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Bio: Emily Newton is the Editor-in-Chief of Revolutionized, an online magazine discussing the latest industry innovations and trends.

Smart technology has enabled fully automated HVAC systems. They can dynamically adjust environmental conditions inside a building by using information from internet-connected sensors.

Tweaking the HVAC system throughout the day can help building owners improve comfort and save energy. More advanced automation can even connect the heating and cooling directly to entire-building automation systems, allowing data exchange among many sensors and smart devices.

This is how automated HVAC systems work — and the equipment companies will need to automate them.

Essential Equipment for Automated HVAC Systems

A technician will typically automate an HVAC system using technology like intelligent thermostats, smart vents, and temperature and humidity sensors. These are generally Internet of Things (IoT) devices — technology that connects to the internet to send and receive data.

Information from networked chemical sensors — like carbon monoxide, total volatile organic compound (VOC) and radon sensors — may also be used in smart HVAC systems.

Choice of equipment will depend on how complex designers need the system to be.

The simplest automated HVAC systems may require just an intelligent thermostat to replace the building’s existing model. These are smart devices that can be remotely controlled and generate detailed system reports stored in the cloud.

These reports will include information on HVAC system performance, such as energy consumption and alerts on potential issues, like a heater or AC unit behaving unusually. Providing this additional mechanical visibility is a common use-case for IoT devices and can help building owners catch failures before they become serious problems.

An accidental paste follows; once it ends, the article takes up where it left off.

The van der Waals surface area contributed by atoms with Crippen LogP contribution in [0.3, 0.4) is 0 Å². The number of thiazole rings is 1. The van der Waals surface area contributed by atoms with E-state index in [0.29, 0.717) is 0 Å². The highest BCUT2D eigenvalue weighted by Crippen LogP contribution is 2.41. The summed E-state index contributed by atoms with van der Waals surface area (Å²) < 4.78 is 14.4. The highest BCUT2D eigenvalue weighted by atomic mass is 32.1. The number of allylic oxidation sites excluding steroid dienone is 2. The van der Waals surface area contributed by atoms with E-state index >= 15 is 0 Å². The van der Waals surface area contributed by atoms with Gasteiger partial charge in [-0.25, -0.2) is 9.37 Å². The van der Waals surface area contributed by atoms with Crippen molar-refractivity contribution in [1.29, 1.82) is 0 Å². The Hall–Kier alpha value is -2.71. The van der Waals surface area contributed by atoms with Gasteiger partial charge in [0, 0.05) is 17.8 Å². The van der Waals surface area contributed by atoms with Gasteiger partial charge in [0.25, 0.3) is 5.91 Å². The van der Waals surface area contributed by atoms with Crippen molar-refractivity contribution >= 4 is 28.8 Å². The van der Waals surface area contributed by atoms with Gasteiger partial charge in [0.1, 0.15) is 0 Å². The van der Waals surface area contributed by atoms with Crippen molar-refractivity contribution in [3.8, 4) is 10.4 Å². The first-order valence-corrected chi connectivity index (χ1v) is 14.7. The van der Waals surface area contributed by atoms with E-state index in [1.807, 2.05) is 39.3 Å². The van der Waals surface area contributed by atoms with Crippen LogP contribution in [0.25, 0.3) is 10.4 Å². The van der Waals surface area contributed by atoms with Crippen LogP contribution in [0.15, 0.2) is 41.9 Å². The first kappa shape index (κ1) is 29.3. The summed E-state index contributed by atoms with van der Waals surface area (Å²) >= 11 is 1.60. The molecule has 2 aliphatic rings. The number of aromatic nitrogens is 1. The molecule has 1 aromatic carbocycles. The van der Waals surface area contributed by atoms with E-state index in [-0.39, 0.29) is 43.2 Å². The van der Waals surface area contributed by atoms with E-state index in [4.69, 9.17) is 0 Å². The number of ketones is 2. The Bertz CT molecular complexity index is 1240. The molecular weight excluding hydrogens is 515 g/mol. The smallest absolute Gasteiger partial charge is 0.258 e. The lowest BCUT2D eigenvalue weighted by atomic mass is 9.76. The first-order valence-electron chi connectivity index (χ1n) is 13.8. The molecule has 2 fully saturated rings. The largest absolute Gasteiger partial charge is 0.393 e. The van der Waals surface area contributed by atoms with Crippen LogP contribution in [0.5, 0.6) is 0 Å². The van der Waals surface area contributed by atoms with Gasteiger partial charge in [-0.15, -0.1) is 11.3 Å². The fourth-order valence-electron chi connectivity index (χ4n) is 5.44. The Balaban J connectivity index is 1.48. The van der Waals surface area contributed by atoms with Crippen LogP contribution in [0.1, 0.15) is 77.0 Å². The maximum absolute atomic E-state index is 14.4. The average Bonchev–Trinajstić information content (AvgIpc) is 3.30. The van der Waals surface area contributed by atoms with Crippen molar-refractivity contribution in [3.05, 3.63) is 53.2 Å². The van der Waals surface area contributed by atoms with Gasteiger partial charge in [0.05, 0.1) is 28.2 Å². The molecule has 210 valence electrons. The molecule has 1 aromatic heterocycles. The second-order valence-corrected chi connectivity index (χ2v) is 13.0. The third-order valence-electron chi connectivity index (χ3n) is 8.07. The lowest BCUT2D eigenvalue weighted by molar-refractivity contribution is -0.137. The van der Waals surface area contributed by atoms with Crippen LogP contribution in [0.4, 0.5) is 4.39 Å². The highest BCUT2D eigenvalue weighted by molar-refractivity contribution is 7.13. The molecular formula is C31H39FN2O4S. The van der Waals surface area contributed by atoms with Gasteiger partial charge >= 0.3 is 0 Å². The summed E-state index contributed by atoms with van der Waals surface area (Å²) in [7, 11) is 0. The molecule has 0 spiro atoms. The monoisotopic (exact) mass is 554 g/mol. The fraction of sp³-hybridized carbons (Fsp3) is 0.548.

In less complex systems, a smart thermostat may serve as the “brain” of the HVAC system, coordinating information from other smart devices and providing data to end-users via apps and dashboards.

Like programmable thermostats, they can be configured to automatically adjust building temperature based on a set schedule. The temperature can fluctuate as needed throughout the day based on building occupancy. This can help a building owner maximize comfort while reducing HVAC energy consumption.

The smart thermostats can also respond automatically to information from building sensors — like motion detectors.

More complex systems may incorporate additional smart devices, like sensors that track humidity and air quality. They also generate reports, allowing building owners to track the effectiveness of dehumidifiers or air purification systems like high-performance filters and UV light sanitation technology.

Building owners that want to adjust humidity or air quality levels can set new targets for the HVAC system. It can automatically adjust humidity to desired levels or notify when air quality is no longer within a preferred range.

They can also automatically alert building owners to potential dangers, like high levels of hazardous chemicals. This can help owners of warehouses, manufacturing plants and other industrial facilities connect their HVAC system with safety procedures.